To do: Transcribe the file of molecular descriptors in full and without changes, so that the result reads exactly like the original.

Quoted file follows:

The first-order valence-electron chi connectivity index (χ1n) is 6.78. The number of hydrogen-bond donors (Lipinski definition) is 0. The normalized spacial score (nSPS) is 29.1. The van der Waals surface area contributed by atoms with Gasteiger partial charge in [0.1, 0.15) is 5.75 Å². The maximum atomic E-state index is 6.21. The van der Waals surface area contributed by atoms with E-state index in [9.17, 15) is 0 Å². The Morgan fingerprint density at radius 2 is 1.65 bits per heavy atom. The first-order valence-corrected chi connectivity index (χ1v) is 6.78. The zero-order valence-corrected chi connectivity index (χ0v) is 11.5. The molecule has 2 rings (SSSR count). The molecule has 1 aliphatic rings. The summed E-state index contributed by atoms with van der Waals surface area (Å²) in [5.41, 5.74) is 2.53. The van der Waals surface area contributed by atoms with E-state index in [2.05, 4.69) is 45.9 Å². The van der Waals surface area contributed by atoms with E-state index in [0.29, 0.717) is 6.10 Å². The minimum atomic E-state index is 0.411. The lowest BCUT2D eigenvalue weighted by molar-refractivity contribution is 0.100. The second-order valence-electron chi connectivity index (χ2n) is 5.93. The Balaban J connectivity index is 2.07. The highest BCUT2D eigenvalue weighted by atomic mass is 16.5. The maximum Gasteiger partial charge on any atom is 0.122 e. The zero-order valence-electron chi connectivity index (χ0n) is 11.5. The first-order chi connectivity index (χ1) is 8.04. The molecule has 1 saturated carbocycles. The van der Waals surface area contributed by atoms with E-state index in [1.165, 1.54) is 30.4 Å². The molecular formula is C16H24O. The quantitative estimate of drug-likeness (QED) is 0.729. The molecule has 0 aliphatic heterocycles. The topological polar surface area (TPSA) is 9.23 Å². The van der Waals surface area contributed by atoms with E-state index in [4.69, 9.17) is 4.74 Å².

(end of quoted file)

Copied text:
The first-order valence-electron chi connectivity index (χ1n) is 6.78. The number of hydrogen-bond donors (Lipinski definition) is 0. The normalized spacial score (nSPS) is 29.1. The van der Waals surface area contributed by atoms with Gasteiger partial charge in [0.1, 0.15) is 5.75 Å². The maximum atomic E-state index is 6.21. The van der Waals surface area contributed by atoms with E-state index in [9.17, 15) is 0 Å². The Morgan fingerprint density at radius 2 is 1.65 bits per heavy atom. The first-order valence-corrected chi connectivity index (χ1v) is 6.78. The zero-order valence-corrected chi connectivity index (χ0v) is 11.5. The molecule has 2 rings (SSSR count). The molecule has 1 aliphatic rings. The summed E-state index contributed by atoms with van der Waals surface area (Å²) in [5.41, 5.74) is 2.53. The van der Waals surface area contributed by atoms with E-state index in [2.05, 4.69) is 45.9 Å². The van der Waals surface area contributed by atoms with E-state index in [0.29, 0.717) is 6.10 Å². The minimum atomic E-state index is 0.411. The lowest BCUT2D eigenvalue weighted by molar-refractivity contribution is 0.100. The second-order valence-electron chi connectivity index (χ2n) is 5.93. The Balaban J connectivity index is 2.07. The highest BCUT2D eigenvalue weighted by atomic mass is 16.5. The maximum Gasteiger partial charge on any atom is 0.122 e. The zero-order valence-electron chi connectivity index (χ0n) is 11.5. The first-order chi connectivity index (χ1) is 8.04. The molecule has 1 saturated carbocycles. The van der Waals surface area contributed by atoms with E-state index in [1.165, 1.54) is 30.4 Å². The molecular formula is C16H24O. The quantitative estimate of drug-likeness (QED) is 0.729. The molecule has 0 aliphatic heterocycles. The topological polar surface area (TPSA) is 9.23 Å². The van der Waals surface area contributed by atoms with E-state index in [4.69, 9.17) is 4.74 Å².